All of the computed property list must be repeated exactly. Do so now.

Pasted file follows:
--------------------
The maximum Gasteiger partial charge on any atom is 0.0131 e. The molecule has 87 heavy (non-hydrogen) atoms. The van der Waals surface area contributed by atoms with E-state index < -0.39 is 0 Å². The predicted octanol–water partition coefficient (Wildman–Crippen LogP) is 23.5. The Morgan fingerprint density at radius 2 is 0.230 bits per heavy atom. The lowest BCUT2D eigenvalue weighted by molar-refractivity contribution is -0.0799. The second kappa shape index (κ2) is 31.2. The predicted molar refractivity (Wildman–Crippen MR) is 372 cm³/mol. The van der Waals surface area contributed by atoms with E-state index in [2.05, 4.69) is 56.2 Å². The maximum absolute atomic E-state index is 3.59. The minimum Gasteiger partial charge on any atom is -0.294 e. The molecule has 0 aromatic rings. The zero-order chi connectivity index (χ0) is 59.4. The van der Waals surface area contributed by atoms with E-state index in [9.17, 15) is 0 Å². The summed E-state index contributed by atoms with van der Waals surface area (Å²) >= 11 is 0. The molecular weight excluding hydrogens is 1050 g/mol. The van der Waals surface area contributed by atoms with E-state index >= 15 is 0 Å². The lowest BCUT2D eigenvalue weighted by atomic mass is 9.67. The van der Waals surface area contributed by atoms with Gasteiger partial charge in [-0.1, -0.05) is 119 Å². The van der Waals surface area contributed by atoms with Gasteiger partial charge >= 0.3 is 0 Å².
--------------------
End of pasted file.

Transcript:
The maximum Gasteiger partial charge on any atom is 0.0131 e. The molecule has 87 heavy (non-hydrogen) atoms. The van der Waals surface area contributed by atoms with E-state index < -0.39 is 0 Å². The predicted octanol–water partition coefficient (Wildman–Crippen LogP) is 23.5. The Morgan fingerprint density at radius 2 is 0.230 bits per heavy atom. The lowest BCUT2D eigenvalue weighted by molar-refractivity contribution is -0.0799. The second kappa shape index (κ2) is 31.2. The predicted molar refractivity (Wildman–Crippen MR) is 372 cm³/mol. The van der Waals surface area contributed by atoms with E-state index in [2.05, 4.69) is 56.2 Å². The maximum absolute atomic E-state index is 3.59. The minimum Gasteiger partial charge on any atom is -0.294 e. The molecule has 0 aromatic rings. The zero-order chi connectivity index (χ0) is 59.4. The van der Waals surface area contributed by atoms with E-state index in [9.17, 15) is 0 Å². The summed E-state index contributed by atoms with van der Waals surface area (Å²) >= 11 is 0. The molecular weight excluding hydrogens is 1050 g/mol. The van der Waals surface area contributed by atoms with E-state index >= 15 is 0 Å². The lowest BCUT2D eigenvalue weighted by atomic mass is 9.67. The van der Waals surface area contributed by atoms with Gasteiger partial charge in [-0.1, -0.05) is 119 Å². The van der Waals surface area contributed by atoms with Gasteiger partial charge >= 0.3 is 0 Å².